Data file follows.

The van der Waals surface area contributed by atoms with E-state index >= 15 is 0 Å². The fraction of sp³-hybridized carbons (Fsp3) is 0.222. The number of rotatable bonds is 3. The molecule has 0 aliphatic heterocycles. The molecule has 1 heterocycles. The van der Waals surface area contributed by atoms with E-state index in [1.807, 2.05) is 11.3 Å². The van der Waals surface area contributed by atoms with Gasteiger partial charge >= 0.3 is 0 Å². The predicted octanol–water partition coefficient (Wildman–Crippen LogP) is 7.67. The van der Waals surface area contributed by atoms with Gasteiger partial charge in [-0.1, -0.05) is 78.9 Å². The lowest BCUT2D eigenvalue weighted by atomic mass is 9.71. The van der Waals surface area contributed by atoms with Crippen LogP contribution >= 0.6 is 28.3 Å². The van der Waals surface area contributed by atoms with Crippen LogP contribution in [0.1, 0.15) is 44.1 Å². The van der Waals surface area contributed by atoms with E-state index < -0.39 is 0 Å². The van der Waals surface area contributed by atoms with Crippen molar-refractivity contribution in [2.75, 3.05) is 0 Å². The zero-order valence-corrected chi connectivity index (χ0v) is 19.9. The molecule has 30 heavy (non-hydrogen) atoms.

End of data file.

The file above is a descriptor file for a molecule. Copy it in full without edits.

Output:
The van der Waals surface area contributed by atoms with E-state index >= 15 is 0 Å². The fraction of sp³-hybridized carbons (Fsp3) is 0.222. The number of rotatable bonds is 3. The molecule has 0 aliphatic heterocycles. The molecule has 1 heterocycles. The van der Waals surface area contributed by atoms with E-state index in [1.807, 2.05) is 11.3 Å². The van der Waals surface area contributed by atoms with Gasteiger partial charge >= 0.3 is 0 Å². The predicted octanol–water partition coefficient (Wildman–Crippen LogP) is 7.67. The van der Waals surface area contributed by atoms with Gasteiger partial charge in [-0.1, -0.05) is 78.9 Å². The lowest BCUT2D eigenvalue weighted by atomic mass is 9.71. The van der Waals surface area contributed by atoms with Crippen LogP contribution >= 0.6 is 28.3 Å². The van der Waals surface area contributed by atoms with Crippen LogP contribution in [0.1, 0.15) is 44.1 Å². The van der Waals surface area contributed by atoms with E-state index < -0.39 is 0 Å². The van der Waals surface area contributed by atoms with Crippen molar-refractivity contribution in [2.75, 3.05) is 0 Å². The zero-order valence-corrected chi connectivity index (χ0v) is 19.9. The molecule has 30 heavy (non-hydrogen) atoms.